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About sisu and psychological safety

These both can provide ingredients for wellbeing, says Emilia Lahti, who inspired her audience at Aalto Wellbeing Week.
Keynote speaker Emilia Lahti at Aalto Wellbeing Week, photo by Mikko Raskinen
Leading a life of courage and compassion was Emilia Lahti’s topic on Aalto Wellbeing Week held recently in October.

Recently, during Aalto Wellbeing Week, Emilia Lahti, a doctoral student at the School of Science, shared her insights on two vital phenomena: “sisu”, a certain kind of inner strength, and psychological safety. These two as a pairings when understood and practiced, can offer potent ingredients for creating wellbeing within our communities, work places and families.

When you have a chance, take a break in your day and delve into Emilia’s thoughts with the video recording, by practicing your mind or by reading.

Emilia Lahti tells:

‘The ancient Finnish construct of sisu is hundreds of years old but it is highly relevant to the human’s of our contemporary time. Sisu lacks a direct translation but it denotes a kind of embodied fortitude that people everywhere draw from when facing adversity. Sisu is also a cultural construct and in Finland it relates to values such as integrity and doing something with high quality – even when no one is there to validate us. This way, an entire life philosophy to some, can also relate to what kind of decisions and actions we take in the privacy of our daily lives.

Another research concept brought up in the video, psychological safety, means the belief that you don’t have to worry about being shamed for your ideas or if you make a mistake. Safety creates a space for positive emotions such as trust and curiosity, and research has shown that positive emotions like these “broaden” the mind and help us build psychological, social, and physical resources. Creating safe spaces, not only for ourselves (having inner talk that is encouraging), but to others, however, requires vulnerability and this can take us to a place that may require a level of inner fortitude. In a world where it seems only rational to hide behind masks and not show our heart, it might be the courage to show up as we are that takes the most guts. Cultivating a mindset of sisu can help us be bolder in honesty and more open, which, in turn, is conducive to trust and psychological safety.'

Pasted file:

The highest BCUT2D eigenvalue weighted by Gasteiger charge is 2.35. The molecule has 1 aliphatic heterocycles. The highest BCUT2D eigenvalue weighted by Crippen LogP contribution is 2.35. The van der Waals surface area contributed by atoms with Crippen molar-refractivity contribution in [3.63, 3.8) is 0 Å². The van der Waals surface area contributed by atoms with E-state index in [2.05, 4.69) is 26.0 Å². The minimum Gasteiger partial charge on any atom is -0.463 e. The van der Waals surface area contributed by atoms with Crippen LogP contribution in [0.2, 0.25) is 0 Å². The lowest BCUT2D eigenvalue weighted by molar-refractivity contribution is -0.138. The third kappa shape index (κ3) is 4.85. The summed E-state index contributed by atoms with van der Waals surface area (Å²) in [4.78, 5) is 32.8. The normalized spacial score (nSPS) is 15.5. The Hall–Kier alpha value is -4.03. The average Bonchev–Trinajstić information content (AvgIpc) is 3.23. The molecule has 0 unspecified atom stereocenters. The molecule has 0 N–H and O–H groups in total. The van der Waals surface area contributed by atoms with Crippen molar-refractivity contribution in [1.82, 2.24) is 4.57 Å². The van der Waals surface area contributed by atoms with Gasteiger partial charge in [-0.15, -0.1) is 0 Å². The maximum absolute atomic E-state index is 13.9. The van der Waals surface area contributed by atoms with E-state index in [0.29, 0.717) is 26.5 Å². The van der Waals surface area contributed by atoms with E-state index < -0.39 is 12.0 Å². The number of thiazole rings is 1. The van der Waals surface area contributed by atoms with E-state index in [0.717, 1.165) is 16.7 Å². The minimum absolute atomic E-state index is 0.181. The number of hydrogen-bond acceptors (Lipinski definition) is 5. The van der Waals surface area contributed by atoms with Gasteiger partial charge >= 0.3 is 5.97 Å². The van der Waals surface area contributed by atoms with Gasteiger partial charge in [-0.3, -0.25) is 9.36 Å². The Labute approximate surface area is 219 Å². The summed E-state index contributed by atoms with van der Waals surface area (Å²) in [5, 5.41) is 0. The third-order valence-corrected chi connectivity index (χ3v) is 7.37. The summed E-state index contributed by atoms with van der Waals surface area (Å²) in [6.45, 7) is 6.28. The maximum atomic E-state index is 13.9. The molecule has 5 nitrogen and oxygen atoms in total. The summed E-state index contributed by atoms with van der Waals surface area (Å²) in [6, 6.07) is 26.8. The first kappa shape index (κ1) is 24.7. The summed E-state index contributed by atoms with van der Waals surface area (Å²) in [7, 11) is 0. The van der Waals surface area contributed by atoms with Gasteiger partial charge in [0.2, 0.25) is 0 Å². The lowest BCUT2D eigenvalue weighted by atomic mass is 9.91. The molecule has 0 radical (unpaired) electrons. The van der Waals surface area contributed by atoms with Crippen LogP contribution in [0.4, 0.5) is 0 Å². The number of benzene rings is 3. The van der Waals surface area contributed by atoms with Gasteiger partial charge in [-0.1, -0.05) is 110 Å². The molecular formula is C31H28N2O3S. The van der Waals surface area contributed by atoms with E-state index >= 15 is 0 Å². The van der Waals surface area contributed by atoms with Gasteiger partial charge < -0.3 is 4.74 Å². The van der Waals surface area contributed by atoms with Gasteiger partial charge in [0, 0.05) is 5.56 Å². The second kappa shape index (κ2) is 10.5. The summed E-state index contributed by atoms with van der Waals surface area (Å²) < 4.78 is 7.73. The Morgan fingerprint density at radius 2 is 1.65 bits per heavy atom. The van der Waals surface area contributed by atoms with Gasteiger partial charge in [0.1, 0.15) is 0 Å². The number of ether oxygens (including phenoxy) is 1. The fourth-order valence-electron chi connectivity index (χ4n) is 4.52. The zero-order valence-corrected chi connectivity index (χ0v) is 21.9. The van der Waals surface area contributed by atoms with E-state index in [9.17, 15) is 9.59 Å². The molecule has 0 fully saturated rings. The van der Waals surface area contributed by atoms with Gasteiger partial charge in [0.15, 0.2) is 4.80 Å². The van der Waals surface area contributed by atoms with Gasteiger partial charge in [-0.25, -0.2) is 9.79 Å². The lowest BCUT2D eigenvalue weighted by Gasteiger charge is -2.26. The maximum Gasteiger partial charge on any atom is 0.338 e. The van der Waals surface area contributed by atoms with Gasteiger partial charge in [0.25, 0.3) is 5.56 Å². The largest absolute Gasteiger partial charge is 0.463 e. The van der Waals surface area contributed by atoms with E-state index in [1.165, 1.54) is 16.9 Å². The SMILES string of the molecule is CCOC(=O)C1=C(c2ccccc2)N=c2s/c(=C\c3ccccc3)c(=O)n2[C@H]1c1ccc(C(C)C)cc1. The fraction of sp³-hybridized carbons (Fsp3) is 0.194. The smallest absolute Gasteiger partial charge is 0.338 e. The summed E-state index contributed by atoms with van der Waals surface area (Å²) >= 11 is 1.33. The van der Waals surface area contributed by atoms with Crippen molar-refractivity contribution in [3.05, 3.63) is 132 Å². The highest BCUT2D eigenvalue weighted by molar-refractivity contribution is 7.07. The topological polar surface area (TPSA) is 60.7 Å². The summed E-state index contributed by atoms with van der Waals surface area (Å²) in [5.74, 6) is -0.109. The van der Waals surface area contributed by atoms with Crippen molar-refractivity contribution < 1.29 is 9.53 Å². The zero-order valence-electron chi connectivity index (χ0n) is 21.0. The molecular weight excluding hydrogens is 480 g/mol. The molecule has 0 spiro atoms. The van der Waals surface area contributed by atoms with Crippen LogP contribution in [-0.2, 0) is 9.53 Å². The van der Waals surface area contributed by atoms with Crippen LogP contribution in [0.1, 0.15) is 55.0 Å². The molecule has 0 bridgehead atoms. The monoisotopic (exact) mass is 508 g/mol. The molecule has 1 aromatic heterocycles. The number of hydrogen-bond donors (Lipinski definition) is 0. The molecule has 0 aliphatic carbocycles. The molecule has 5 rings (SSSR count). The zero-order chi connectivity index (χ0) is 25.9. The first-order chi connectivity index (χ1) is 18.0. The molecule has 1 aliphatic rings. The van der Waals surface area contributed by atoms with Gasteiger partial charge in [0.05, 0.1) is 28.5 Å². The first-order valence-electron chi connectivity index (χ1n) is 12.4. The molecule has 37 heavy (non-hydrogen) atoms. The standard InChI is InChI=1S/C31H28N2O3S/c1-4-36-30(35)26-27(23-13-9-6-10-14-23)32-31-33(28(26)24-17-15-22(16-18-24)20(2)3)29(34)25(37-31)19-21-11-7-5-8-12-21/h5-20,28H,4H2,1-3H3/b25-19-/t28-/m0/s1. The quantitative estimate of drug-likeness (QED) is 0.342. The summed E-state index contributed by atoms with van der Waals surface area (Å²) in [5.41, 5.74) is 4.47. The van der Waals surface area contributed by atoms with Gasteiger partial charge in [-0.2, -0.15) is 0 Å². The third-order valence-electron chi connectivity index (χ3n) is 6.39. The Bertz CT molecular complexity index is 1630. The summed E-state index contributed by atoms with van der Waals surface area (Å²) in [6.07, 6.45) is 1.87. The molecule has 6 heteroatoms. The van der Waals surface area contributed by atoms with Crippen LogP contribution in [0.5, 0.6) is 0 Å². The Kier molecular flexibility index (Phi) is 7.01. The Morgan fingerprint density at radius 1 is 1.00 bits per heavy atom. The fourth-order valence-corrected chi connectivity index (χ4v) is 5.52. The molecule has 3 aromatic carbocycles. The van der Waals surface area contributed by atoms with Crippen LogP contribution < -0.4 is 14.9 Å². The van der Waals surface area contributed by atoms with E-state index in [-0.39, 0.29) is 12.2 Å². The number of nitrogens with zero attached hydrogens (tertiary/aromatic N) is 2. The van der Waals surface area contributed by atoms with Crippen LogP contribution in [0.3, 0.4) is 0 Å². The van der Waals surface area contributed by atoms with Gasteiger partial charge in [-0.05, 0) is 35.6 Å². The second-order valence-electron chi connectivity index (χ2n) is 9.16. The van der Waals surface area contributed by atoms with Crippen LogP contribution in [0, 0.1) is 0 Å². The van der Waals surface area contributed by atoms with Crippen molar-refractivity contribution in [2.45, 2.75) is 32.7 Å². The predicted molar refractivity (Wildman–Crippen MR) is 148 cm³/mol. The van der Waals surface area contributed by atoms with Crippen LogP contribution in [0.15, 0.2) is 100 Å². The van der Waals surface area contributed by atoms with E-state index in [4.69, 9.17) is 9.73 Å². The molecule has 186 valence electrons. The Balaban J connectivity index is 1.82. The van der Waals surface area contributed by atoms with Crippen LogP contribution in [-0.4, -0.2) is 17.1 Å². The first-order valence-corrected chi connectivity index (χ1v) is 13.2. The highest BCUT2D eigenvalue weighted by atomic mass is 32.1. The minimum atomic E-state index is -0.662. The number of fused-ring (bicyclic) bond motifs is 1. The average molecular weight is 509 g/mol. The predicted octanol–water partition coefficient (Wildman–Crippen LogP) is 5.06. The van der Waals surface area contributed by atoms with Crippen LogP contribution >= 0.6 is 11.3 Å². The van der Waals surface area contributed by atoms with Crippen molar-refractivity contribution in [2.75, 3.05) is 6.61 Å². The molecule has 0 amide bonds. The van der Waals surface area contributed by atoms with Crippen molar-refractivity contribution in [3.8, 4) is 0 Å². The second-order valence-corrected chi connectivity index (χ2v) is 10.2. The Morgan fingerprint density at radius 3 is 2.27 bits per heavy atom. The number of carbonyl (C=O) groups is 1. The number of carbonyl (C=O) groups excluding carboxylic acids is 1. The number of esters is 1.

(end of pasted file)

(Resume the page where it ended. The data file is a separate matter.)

Read more about Emilia’s research and embodied fortitude
 

To practice

 1. Think to a time where you faced a problem that seemed insurmountable? How did you overcome it and what did you learn about yourself and your sisu?

 2. Think back to a person who has been a positive influence in your life. What kind of qualities do they have? What can you learn from those people about leadership, friendship, or mentorship?

3. Are there areas in your own life at the moment that could benefit from creating more psychological safety (for yourself or others) and what might having more sisu your life look like? What one step could you take today to cultivate these qualities?

Reading

Fredrickson B. L. & Joiner T. (2002). Positive emotions trigger upward spirals toward emotional well-being. Psychological Science 13:172–175.

Jef J.J. van den Hout, Orin C. Davis & Mathieu C.D.P. Weggeman (2018) The Conceptualization of Team Flow, The Journal of Psychology, 152:6, 388-423, doi:10.1080/00223980.2018.1449729

Lahti, E., (2019). Embodied fortitude: An introduction to the Finnish construct of sisu. International Journal of Wellbeing, 9(1), 61-82. doi:10.5502/ijw.v9i1.672

 

Photo: Mikko Raskinen

Video: Sampsa Kares / Aalto Studios

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